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Iridium (Ir)

Iridium is a chemical element of the periodic table with chemical symbol Ir and atomic number 77 with an atomic weight of 192.217 u and is classed as transition metal and is part of group 9 (cobalt group). Iridium is solid at room temperature.

Iridium in the periodic table

Atomic number77
Group9 (Cobalt group)
ClassificationTransition Metal
AppearanceSilvery white
Color Silver
Number of protons77 p+
Number of neutrons115 n0
Number of electrons77 e-
From Wikipedia, the free encyclopediaIridium is a chemical element with symbol Ir and atomic number 77. A very hard, brittle, silvery-white transition metal of the platinum group, iridium is generally credited with being the second densest element (after osmium) based on measured density, although calculations involving the space lattices of the elements show that iridium is denser. It is also the most corrosion-resistant metal, even at temperatures as high as 2000 °C. Although only certain molten salts and halogens are corrosive to solid iridium, finely divided iridium dust is much more reactive and can be flammable.

Physical properties

Phase at STPSolid
Density22.56 g/cm3
Atomic weight192.217 u

Thermal properties

Melting point2719 K
2445.85 °C
4434.53 °F
Boiling point4403 K
4129.85 °C
7465.73 °F
Heat of vaporization563.58 kJ/mol

Atomic properties

Electronegativity (Pauling Scale)2.2
Electron affinity150.94 kJ/mol
Oxidation states−3, −1, 0, +1, +2, +3, +4, +5, +6, +7, +8, +9
Ionization energies
  1. 880 kJ/mol
  2. 1600 kJ/mol

Electron configuration for iridium

Electron configuration
Shorthand configuration
[Xe] 4f14 5d7 6s2
Electron configuration
Full configuration
1s2 2s2 2p6 3s2 3p6 3d10 4s2 4p6 4d10 4f14 5s2 5p6 5d7 6s2
Electron configuration chart
Electrons per shell2, 8, 18, 32, 15, 2
Valence electrons 2
Valency electrons 2,3,4
Bohr model
IridiumElectron shell for Iridium, created by Injosoft ABIr
Figure: Shell diagram of Iridium (Ir) atom.
Orbital Diagram

The history of Iridium

Discovery and first isolationSmithson Tennant (1803)
Discovery of iridium
Chemists who studied platinum dissolved it in aqua regia (a mixture of hydrochloric and nitric acids) to create soluble salts. They always observed a small amount of a dark, insoluble residue. Joseph Louis Proust thought that the residue was graphite. The French chemists Victor Collet-Descotils, Antoine François, comte de Fourcroy, and Louis Nicolas Vauquelin also observed the black residue in 1803, but did not obtain enough for further experiments. In 1803, British scientist Smithson Tennant analyzed the insoluble residue and concluded that it must contain a new metal. Vauquelin treated the powder alternately with alkali and acids and obtained a volatile new oxide, which he believed to be of this new metal—which he named ptene, from the Greek word πτηνός ptēnós, "winged". Tennant, who had the advantage of a much greater amount of residue, continued his research and identified the two previously undiscovered elements in the black residue, iridium and osmium. He obtained dark red crystals by a sequence of reactions with sodium hydroxide and hydrochloric acid. He named iridium after Iris (Ἶρις), the Greek winged goddess of the rainbow and the messenger of the Olympian gods, because many of the salts he obtained were strongly colored. Discovery of the new elements was documented in a letter to the Royal Society on June 21, 1804.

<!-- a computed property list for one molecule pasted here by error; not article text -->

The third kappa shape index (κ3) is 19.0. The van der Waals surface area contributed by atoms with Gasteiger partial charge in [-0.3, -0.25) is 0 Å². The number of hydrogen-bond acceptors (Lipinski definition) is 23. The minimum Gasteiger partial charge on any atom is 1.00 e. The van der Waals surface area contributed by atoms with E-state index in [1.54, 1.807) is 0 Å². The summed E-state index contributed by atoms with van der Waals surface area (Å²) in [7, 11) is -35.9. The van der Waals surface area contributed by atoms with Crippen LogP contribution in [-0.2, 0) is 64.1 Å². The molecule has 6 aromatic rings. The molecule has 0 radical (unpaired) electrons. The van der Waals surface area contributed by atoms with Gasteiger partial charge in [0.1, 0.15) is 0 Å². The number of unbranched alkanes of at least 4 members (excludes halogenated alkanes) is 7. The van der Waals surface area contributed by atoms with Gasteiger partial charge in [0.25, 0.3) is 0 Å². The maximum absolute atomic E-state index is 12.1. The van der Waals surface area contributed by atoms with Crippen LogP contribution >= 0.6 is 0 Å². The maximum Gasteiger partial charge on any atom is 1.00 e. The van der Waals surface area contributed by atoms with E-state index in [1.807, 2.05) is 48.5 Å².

List of unique identifiers for Iridium in various chemical registry databases
CAS Number7439-88-5
ChemSpider ID22367
EC number231-095-9
PubChem CID Number23924